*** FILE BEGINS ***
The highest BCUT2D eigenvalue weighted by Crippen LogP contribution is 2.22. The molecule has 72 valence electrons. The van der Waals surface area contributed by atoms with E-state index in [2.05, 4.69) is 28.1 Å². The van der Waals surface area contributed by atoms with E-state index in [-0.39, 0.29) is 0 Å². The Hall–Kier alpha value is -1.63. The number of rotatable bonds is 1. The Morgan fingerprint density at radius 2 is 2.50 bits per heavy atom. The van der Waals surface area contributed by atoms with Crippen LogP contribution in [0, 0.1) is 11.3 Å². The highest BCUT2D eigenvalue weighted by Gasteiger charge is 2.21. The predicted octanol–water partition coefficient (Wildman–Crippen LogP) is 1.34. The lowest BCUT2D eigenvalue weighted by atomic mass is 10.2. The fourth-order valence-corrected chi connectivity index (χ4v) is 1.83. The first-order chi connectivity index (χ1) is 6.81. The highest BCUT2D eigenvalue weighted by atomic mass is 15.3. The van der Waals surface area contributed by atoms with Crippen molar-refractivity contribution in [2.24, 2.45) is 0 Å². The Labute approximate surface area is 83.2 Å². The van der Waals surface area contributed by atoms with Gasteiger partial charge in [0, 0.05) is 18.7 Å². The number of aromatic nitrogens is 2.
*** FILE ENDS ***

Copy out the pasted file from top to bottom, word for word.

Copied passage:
The highest BCUT2D eigenvalue weighted by Crippen LogP contribution is 2.22. The molecule has 72 valence electrons. The van der Waals surface area contributed by atoms with E-state index in [2.05, 4.69) is 28.1 Å². The van der Waals surface area contributed by atoms with E-state index in [-0.39, 0.29) is 0 Å². The Hall–Kier alpha value is -1.63. The number of rotatable bonds is 1. The Morgan fingerprint density at radius 2 is 2.50 bits per heavy atom. The van der Waals surface area contributed by atoms with Crippen LogP contribution in [0, 0.1) is 11.3 Å². The highest BCUT2D eigenvalue weighted by Gasteiger charge is 2.21. The predicted octanol–water partition coefficient (Wildman–Crippen LogP) is 1.34. The lowest BCUT2D eigenvalue weighted by atomic mass is 10.2. The fourth-order valence-corrected chi connectivity index (χ4v) is 1.83. The first-order chi connectivity index (χ1) is 6.81. The highest BCUT2D eigenvalue weighted by atomic mass is 15.3. The van der Waals surface area contributed by atoms with Crippen molar-refractivity contribution in [2.24, 2.45) is 0 Å². The Labute approximate surface area is 83.2 Å². The van der Waals surface area contributed by atoms with Gasteiger partial charge in [0, 0.05) is 18.7 Å². The number of aromatic nitrogens is 2.